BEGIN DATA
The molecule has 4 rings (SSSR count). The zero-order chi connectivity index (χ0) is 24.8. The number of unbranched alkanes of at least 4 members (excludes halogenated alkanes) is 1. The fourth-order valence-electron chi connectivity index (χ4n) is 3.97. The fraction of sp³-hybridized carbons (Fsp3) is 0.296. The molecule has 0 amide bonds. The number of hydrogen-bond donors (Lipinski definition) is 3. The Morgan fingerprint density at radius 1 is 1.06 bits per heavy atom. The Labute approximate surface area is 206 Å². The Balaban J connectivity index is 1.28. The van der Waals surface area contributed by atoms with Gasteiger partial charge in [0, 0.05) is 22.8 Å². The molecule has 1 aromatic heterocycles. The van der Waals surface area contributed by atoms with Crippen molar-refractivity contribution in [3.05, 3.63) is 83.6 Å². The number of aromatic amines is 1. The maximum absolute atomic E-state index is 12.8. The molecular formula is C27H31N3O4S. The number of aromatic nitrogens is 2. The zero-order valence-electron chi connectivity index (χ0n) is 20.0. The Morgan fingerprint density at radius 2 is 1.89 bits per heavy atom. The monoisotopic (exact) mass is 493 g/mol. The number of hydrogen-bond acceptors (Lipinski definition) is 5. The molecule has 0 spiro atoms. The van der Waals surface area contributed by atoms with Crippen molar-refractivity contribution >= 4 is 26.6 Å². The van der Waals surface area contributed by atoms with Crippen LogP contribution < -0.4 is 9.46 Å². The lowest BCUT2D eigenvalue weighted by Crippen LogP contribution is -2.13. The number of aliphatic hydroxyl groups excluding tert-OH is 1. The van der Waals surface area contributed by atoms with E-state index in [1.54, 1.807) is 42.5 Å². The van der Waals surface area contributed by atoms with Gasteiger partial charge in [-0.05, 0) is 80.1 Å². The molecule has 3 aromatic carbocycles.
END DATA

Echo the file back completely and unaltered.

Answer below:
The molecule has 4 rings (SSSR count). The zero-order chi connectivity index (χ0) is 24.8. The number of unbranched alkanes of at least 4 members (excludes halogenated alkanes) is 1. The fourth-order valence-electron chi connectivity index (χ4n) is 3.97. The fraction of sp³-hybridized carbons (Fsp3) is 0.296. The molecule has 0 amide bonds. The number of hydrogen-bond donors (Lipinski definition) is 3. The Morgan fingerprint density at radius 1 is 1.06 bits per heavy atom. The Labute approximate surface area is 206 Å². The Balaban J connectivity index is 1.28. The van der Waals surface area contributed by atoms with Gasteiger partial charge in [0, 0.05) is 22.8 Å². The molecule has 1 aromatic heterocycles. The van der Waals surface area contributed by atoms with Crippen molar-refractivity contribution in [3.05, 3.63) is 83.6 Å². The number of aromatic amines is 1. The maximum absolute atomic E-state index is 12.8. The molecular formula is C27H31N3O4S. The number of aromatic nitrogens is 2. The zero-order valence-electron chi connectivity index (χ0n) is 20.0. The Morgan fingerprint density at radius 2 is 1.89 bits per heavy atom. The monoisotopic (exact) mass is 493 g/mol. The number of hydrogen-bond acceptors (Lipinski definition) is 5. The molecule has 0 spiro atoms. The van der Waals surface area contributed by atoms with Crippen molar-refractivity contribution >= 4 is 26.6 Å². The van der Waals surface area contributed by atoms with Crippen LogP contribution < -0.4 is 9.46 Å². The lowest BCUT2D eigenvalue weighted by Crippen LogP contribution is -2.13. The number of aliphatic hydroxyl groups excluding tert-OH is 1. The van der Waals surface area contributed by atoms with E-state index in [1.54, 1.807) is 42.5 Å². The van der Waals surface area contributed by atoms with Gasteiger partial charge in [-0.05, 0) is 80.1 Å². The molecule has 3 aromatic carbocycles.